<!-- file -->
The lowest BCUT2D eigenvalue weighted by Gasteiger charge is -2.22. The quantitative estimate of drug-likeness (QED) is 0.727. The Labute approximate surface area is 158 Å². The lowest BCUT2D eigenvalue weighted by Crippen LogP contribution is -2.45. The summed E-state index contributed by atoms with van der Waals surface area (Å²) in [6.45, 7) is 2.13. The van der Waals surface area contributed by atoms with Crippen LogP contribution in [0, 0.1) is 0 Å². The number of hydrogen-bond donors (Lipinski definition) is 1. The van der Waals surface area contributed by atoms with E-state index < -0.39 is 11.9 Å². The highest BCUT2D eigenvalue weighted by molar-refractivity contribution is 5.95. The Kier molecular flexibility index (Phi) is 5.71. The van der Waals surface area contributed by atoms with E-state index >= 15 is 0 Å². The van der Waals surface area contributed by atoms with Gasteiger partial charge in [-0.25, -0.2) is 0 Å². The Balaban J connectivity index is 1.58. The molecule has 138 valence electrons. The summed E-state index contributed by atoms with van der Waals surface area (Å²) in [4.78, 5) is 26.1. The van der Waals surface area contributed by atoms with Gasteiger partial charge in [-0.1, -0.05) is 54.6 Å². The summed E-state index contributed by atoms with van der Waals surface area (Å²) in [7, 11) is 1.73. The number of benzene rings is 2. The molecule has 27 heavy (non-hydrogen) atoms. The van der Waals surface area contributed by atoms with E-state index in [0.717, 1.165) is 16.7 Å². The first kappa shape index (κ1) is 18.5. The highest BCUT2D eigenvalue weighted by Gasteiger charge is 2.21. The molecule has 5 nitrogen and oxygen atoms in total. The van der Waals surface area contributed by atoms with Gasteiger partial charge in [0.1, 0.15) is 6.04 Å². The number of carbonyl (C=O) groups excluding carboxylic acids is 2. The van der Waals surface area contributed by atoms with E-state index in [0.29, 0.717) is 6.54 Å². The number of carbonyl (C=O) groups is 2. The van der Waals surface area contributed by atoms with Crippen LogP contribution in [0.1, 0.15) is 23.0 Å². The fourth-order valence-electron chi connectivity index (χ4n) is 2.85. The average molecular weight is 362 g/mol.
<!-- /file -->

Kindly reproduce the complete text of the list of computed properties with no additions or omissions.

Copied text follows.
The lowest BCUT2D eigenvalue weighted by Gasteiger charge is -2.22. The quantitative estimate of drug-likeness (QED) is 0.727. The Labute approximate surface area is 158 Å². The lowest BCUT2D eigenvalue weighted by Crippen LogP contribution is -2.45. The summed E-state index contributed by atoms with van der Waals surface area (Å²) in [6.45, 7) is 2.13. The van der Waals surface area contributed by atoms with Crippen LogP contribution in [0, 0.1) is 0 Å². The number of hydrogen-bond donors (Lipinski definition) is 1. The van der Waals surface area contributed by atoms with E-state index < -0.39 is 11.9 Å². The highest BCUT2D eigenvalue weighted by molar-refractivity contribution is 5.95. The Kier molecular flexibility index (Phi) is 5.71. The van der Waals surface area contributed by atoms with E-state index >= 15 is 0 Å². The van der Waals surface area contributed by atoms with Gasteiger partial charge in [-0.25, -0.2) is 0 Å². The Balaban J connectivity index is 1.58. The molecule has 138 valence electrons. The summed E-state index contributed by atoms with van der Waals surface area (Å²) in [4.78, 5) is 26.1. The van der Waals surface area contributed by atoms with Gasteiger partial charge in [-0.1, -0.05) is 54.6 Å². The summed E-state index contributed by atoms with van der Waals surface area (Å²) in [7, 11) is 1.73. The number of benzene rings is 2. The molecule has 27 heavy (non-hydrogen) atoms. The van der Waals surface area contributed by atoms with E-state index in [0.717, 1.165) is 16.7 Å². The first kappa shape index (κ1) is 18.5. The highest BCUT2D eigenvalue weighted by Gasteiger charge is 2.21. The molecule has 5 nitrogen and oxygen atoms in total. The van der Waals surface area contributed by atoms with Gasteiger partial charge in [0.1, 0.15) is 6.04 Å². The number of carbonyl (C=O) groups excluding carboxylic acids is 2. The van der Waals surface area contributed by atoms with E-state index in [0.29, 0.717) is 6.54 Å². The number of carbonyl (C=O) groups is 2. The van der Waals surface area contributed by atoms with Crippen LogP contribution in [0.1, 0.15) is 23.0 Å². The fourth-order valence-electron chi connectivity index (χ4n) is 2.85. The average molecular weight is 362 g/mol.